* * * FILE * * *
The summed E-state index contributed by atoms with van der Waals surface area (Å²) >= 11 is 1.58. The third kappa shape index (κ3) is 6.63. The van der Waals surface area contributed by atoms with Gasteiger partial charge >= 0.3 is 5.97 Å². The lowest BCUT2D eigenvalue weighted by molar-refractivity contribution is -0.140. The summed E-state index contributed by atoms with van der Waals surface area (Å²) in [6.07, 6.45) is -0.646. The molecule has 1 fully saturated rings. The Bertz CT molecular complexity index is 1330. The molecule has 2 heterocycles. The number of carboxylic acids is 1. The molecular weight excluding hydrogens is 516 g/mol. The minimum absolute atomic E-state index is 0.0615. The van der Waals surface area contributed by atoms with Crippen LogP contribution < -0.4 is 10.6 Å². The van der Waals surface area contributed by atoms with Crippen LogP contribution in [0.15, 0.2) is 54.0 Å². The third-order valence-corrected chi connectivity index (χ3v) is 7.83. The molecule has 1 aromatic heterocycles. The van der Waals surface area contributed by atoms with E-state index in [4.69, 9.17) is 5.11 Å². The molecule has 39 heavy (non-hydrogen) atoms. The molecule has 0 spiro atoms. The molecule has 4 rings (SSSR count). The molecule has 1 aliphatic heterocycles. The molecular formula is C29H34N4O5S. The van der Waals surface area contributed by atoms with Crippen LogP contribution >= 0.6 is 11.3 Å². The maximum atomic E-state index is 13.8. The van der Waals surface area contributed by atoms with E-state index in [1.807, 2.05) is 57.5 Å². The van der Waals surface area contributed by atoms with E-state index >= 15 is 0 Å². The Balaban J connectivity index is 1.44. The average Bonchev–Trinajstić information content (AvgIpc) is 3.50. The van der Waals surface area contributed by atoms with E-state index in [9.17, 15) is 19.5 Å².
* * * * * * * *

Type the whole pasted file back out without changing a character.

The summed E-state index contributed by atoms with van der Waals surface area (Å²) >= 11 is 1.58. The third kappa shape index (κ3) is 6.63. The van der Waals surface area contributed by atoms with Gasteiger partial charge >= 0.3 is 5.97 Å². The lowest BCUT2D eigenvalue weighted by molar-refractivity contribution is -0.140. The summed E-state index contributed by atoms with van der Waals surface area (Å²) in [6.07, 6.45) is -0.646. The molecule has 1 fully saturated rings. The Bertz CT molecular complexity index is 1330. The molecule has 2 heterocycles. The number of carboxylic acids is 1. The molecular weight excluding hydrogens is 516 g/mol. The minimum absolute atomic E-state index is 0.0615. The van der Waals surface area contributed by atoms with Crippen LogP contribution < -0.4 is 10.6 Å². The van der Waals surface area contributed by atoms with Crippen LogP contribution in [0.15, 0.2) is 54.0 Å². The third-order valence-corrected chi connectivity index (χ3v) is 7.83. The molecule has 1 aromatic heterocycles. The van der Waals surface area contributed by atoms with E-state index in [4.69, 9.17) is 5.11 Å². The molecule has 39 heavy (non-hydrogen) atoms. The molecule has 0 spiro atoms. The molecule has 4 rings (SSSR count). The molecule has 1 aliphatic heterocycles. The molecular formula is C29H34N4O5S. The van der Waals surface area contributed by atoms with Crippen LogP contribution >= 0.6 is 11.3 Å². The maximum atomic E-state index is 13.8. The van der Waals surface area contributed by atoms with E-state index in [1.807, 2.05) is 57.5 Å². The van der Waals surface area contributed by atoms with E-state index >= 15 is 0 Å². The Balaban J connectivity index is 1.44. The average Bonchev–Trinajstić information content (AvgIpc) is 3.50. The van der Waals surface area contributed by atoms with E-state index in [9.17, 15) is 19.5 Å².